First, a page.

United States--History--Civil War, 1861-1865; Bruen, Augusta Forrer--Correspondence; United States--History--Civil War, 1861-1865--Women


4 pages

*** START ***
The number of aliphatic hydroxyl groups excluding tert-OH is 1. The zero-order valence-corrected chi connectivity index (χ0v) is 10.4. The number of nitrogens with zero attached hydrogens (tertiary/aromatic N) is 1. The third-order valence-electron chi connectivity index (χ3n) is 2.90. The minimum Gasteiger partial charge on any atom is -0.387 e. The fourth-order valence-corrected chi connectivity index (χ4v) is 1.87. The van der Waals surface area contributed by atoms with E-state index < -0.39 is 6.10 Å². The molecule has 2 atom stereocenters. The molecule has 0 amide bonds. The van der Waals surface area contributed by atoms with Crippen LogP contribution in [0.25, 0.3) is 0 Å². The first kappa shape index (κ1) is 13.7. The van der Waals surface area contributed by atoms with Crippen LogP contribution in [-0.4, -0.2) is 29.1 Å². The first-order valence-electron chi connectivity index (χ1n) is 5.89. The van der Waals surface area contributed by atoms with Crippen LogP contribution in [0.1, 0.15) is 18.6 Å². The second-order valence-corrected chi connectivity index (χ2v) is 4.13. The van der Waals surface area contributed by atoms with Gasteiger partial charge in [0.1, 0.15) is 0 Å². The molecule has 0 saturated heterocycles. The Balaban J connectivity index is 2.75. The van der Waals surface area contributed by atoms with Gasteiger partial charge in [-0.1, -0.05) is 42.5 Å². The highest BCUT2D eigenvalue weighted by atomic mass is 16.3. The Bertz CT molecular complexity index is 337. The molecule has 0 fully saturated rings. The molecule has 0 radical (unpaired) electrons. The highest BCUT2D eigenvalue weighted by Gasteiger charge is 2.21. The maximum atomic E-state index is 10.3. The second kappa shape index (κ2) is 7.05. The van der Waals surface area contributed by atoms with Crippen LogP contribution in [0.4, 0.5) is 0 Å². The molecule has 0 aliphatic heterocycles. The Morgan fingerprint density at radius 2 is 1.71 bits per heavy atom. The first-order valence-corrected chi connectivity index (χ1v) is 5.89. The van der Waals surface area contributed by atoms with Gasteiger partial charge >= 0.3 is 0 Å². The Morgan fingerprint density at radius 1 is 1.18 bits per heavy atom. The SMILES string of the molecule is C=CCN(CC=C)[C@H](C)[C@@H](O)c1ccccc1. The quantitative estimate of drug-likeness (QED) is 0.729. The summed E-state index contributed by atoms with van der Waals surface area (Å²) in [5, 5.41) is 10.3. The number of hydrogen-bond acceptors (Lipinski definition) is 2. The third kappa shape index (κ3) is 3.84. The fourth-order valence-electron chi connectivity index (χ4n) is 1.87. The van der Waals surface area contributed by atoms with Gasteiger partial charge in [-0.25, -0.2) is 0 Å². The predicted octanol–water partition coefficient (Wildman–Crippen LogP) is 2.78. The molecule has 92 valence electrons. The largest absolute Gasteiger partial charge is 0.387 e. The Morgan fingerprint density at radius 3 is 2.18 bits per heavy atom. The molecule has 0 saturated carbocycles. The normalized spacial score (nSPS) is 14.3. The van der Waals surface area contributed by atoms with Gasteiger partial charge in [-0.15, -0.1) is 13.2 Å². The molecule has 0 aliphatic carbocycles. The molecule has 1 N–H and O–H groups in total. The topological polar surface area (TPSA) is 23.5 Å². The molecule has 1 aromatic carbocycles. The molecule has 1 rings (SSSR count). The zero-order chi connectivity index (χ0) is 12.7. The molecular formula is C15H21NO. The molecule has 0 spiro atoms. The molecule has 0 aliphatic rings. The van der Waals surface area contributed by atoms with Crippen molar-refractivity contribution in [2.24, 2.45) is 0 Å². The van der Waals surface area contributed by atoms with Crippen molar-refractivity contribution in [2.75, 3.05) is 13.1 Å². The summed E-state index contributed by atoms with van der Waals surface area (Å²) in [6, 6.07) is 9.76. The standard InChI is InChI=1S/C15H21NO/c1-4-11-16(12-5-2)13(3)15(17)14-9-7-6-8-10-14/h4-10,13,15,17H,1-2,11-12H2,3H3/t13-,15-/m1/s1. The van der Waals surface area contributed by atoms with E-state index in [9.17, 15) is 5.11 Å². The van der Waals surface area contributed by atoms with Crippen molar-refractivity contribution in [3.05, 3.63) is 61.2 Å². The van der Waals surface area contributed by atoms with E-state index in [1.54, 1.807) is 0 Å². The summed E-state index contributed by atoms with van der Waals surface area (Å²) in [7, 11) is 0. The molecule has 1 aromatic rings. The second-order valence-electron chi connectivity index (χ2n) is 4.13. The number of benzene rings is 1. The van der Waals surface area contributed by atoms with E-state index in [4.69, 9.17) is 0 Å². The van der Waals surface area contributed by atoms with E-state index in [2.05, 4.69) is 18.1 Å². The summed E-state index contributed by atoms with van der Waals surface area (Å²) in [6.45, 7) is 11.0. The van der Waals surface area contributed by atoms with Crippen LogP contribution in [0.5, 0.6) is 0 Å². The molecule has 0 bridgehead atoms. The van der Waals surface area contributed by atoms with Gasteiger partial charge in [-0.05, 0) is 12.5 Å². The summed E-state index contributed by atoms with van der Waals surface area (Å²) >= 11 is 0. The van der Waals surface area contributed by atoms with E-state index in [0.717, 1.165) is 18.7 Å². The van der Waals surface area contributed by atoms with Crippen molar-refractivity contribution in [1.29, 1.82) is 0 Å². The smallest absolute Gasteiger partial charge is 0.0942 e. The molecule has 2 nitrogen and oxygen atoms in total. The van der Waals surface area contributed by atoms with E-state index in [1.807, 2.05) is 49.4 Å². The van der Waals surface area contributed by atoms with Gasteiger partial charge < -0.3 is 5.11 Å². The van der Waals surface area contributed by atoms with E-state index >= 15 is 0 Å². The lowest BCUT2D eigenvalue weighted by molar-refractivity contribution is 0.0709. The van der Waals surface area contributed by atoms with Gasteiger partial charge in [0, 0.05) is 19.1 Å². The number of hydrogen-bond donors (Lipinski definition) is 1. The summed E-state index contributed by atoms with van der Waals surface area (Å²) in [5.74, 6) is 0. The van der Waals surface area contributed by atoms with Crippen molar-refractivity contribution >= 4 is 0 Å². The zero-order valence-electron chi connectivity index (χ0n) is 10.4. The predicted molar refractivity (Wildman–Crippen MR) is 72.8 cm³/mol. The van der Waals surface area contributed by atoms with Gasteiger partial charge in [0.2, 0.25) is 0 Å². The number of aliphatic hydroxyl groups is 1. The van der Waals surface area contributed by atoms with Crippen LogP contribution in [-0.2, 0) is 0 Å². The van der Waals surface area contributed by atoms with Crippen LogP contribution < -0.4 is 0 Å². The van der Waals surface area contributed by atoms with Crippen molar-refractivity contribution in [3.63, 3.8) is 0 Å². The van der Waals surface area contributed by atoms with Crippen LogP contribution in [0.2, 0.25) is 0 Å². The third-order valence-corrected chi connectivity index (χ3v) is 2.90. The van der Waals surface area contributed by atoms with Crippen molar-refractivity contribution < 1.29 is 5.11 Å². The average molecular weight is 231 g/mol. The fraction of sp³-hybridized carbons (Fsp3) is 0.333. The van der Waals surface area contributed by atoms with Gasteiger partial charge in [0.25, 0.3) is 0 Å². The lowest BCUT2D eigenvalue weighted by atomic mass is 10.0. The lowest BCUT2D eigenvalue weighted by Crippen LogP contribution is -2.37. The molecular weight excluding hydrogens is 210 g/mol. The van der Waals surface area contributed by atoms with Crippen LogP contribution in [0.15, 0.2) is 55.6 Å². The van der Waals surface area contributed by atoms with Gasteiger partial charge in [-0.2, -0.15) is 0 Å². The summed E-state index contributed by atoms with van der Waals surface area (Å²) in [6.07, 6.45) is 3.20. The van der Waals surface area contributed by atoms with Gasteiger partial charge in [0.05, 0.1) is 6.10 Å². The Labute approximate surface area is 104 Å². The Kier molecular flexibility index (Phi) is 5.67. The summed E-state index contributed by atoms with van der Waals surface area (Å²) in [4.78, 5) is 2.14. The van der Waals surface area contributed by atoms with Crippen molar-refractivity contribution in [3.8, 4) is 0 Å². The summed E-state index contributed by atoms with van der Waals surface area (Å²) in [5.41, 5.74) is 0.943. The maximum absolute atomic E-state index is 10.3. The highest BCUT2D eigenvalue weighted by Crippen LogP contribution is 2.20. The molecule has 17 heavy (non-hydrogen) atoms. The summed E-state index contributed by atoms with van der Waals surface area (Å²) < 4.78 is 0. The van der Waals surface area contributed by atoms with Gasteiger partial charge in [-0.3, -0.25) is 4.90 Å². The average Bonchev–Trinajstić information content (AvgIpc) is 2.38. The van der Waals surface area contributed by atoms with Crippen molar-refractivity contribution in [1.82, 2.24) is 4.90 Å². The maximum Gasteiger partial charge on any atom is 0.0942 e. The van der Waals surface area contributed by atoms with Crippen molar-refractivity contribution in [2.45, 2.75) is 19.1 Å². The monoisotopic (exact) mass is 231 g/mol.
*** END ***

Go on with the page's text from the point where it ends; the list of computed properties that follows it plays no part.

Dayton O. March 6th. 1861 Dear Luther, Mary brought me your letter, an hour ago._ Of course we were all glad to hear from you; Sella was somewhat disappointed, as she thought it was an answer to mine, and she expected to hear something about the letter she asked for. Frank said, "is it my Papa?" and jumped and laughed on my assuring him that you had written the document. He seems to expect a letter too, which you must bear in mind. Aunt Ann gave Sella and Frank some Maple candy yesterday, which they divided with Robby and me, and would have been very liberal had I permitted it; suddenly Frank exclaimed that he was going to save the rest of his till Papa came home; I asked him if he wanted to give it to you, and he said yes; he consented, however, to eat it himself when I told him how long you would probably be away. Robby still talks about you; he goes out and rings the door-bell, and calls out "Papa"; I am at a loss to understand why, as you never ring the bell, yet he has done it every day since you left. He was kissing me in bed the other morning, when I asked, "where's mother's precious?" "Wash", he answered immediately. Not very far from right either, though I did not mean you at the time. Mother received a letter from Father this morning, but I have not yet heard what he said. Mr Phillips has just returned from Defiance, and says that Father does not expect to be at home for two weeks._ I was interrupted here by a call from Luther Brady and David Corwin They brought the papers; no lettters, merely a notice from the "Living Age" Office giving you notice that your subscription was about to expire and asking you to renew it._ I had a pleasant visit from the yound men, being particularly pleased with the manner in which David conducted himself. They said all were well at both houses. A letter had been received this morning from Mr. Corwin. I went down to Father's after they left and got his letter. He seems very anxious about the appointment and says he wishes some one could be at Washington to see to the business; so he does not yet know of your having gone._ Mother is evidently uneasy about Chase's appointment, and says tell you to see Mr Williams and try to hunt up friends for Father. Of course you won't and are not doing anything!!! David says his father thinks nothing will be done for several weeks; it seems very long to wait for it and you; but of course we cannot expect any thing else, for though so great a matter to us, it must seem small to those in authority. Joe Crane called day before yesterday. He staid some time and seems to have been pleased, as he told Lib, that he thought I was very nicely fixed, had such nice children &c. &c. He told me to give his respects to you and tell you how much he regretted his being unable to call the day you left. Belle Burrowes left at midnight on Monday with Mr. Van Ausdal; leaving all at Judge Holts very sad indeed. Mrs. Holt says they bore it very well till the next morning at breakfast, when the Judge broke down completely, which I suppose brought down all the rest. I have sent Sella to see whether Uncle John wishes to send any word. He is very kind and very much afraid I won't send for enough marketing. Frank told Sella at dinner that he liked meat now, from which he has deduced the ideas that he is a man now, and mamma's little husband. Uncle John says he has nothing special to tell you; all is going on well here and he has put your name in the paper as candidate for reelection._ I will cut out an editorial from this mornings journal in regard to Chase's appointment. Mr C. is trying #to get on the right side of him, now that there is no hope of keeping him out of the Cabinet. Write often my Dearest; I am too busy to be melancholy, but you are almost constantly in my thoughts and I shall look almost every day for a letter. The children send much love and want to know what I have told you about them. Good bye dear Husband Augusta#



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